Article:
Second, medicine is not an exact science - actually the whole of biology is not an exact science - evolution buggers it up. One has to accept a human element in the answer to "what is normal?". To use an example from Kevin's letter, if a patient has only 7' of ankle dorsiflexion, yet seems to function normally in respect of any observation that we can make: who the hell are we to say that it is abnormal?

    Yes one can refer to a set of tables as to what is normal, but they will not quote you am isolated value - they will quote a range, between which (if one assumes a normal distribution), nearly 99% of persons should fit. I try not to get personal in any post - but if you looked at my blood chemistry results - questions would be asked about how is is that I am alive at all. And then one has to move into the human side of medicine - normal for whom? This always needs to be addressed, but an isolated value does not come within cooee of it. Maybe that result is normal for them.....................

    Essentially, that describes why I agreed with Kevin's article. If you follow my rants, you will know that I am not scared of disagreeing with anyone - but when was does agree, one should say so. Rob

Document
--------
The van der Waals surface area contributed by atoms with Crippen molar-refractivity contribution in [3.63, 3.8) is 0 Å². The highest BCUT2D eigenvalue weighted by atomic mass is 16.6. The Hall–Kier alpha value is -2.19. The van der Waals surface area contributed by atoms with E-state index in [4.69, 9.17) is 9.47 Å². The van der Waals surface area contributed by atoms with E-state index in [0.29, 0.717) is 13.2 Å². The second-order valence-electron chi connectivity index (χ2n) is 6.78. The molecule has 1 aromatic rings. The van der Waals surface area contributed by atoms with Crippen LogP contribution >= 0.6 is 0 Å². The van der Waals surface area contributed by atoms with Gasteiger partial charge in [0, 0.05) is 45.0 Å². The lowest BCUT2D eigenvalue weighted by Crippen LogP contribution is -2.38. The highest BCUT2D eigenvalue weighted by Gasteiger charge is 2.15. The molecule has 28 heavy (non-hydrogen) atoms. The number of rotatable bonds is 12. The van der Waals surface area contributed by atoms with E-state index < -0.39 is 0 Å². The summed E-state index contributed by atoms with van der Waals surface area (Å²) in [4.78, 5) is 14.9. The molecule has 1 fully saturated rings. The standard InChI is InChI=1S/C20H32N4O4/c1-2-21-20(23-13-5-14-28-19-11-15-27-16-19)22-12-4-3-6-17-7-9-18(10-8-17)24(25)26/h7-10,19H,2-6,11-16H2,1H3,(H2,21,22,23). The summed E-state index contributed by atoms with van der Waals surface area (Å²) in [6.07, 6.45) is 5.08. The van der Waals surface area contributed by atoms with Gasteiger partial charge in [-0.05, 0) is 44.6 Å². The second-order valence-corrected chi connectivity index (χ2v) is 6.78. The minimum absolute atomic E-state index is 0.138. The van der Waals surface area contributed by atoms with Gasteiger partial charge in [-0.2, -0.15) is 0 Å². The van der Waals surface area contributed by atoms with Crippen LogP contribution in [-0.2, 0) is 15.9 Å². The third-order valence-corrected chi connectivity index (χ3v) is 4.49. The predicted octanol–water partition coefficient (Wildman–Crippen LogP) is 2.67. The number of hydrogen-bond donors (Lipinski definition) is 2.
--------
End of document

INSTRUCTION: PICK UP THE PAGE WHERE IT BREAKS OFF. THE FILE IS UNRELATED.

5. If you log on to the Podiatry Today website (on the bottom right of this site), there is an interesting poll which asks the following question: Are Root biomechanical theories outdated and in need of replacement?

    Interesting results so far in the poll....
  6. drhunt1

    drhunt1 Well-Known Member

    Robb-if Root had suggested, (or Dr. Weed, whom attempted to teach me biomechanics), that his theory was complete with no further room for growth or expansion, then I would agree with you. But they didn't, did they? I completely understand that science is "a work in progress" and medicine continues to prove former researchers and scientists wrong. What the FDA did to the egg industry in their assault on exogenous sources of cholesterol was criminal, and it wasn't until Dr. Atkins proved them wrong that the FDA finally narrowed the food group pyramid...something that was part of society's learning for over one hundred years. But if one only understood basic biochemistry and the effects of insulin on beta-oxidation, gluconeogenesis,etc., we could've avoided distributing misinformation decade before.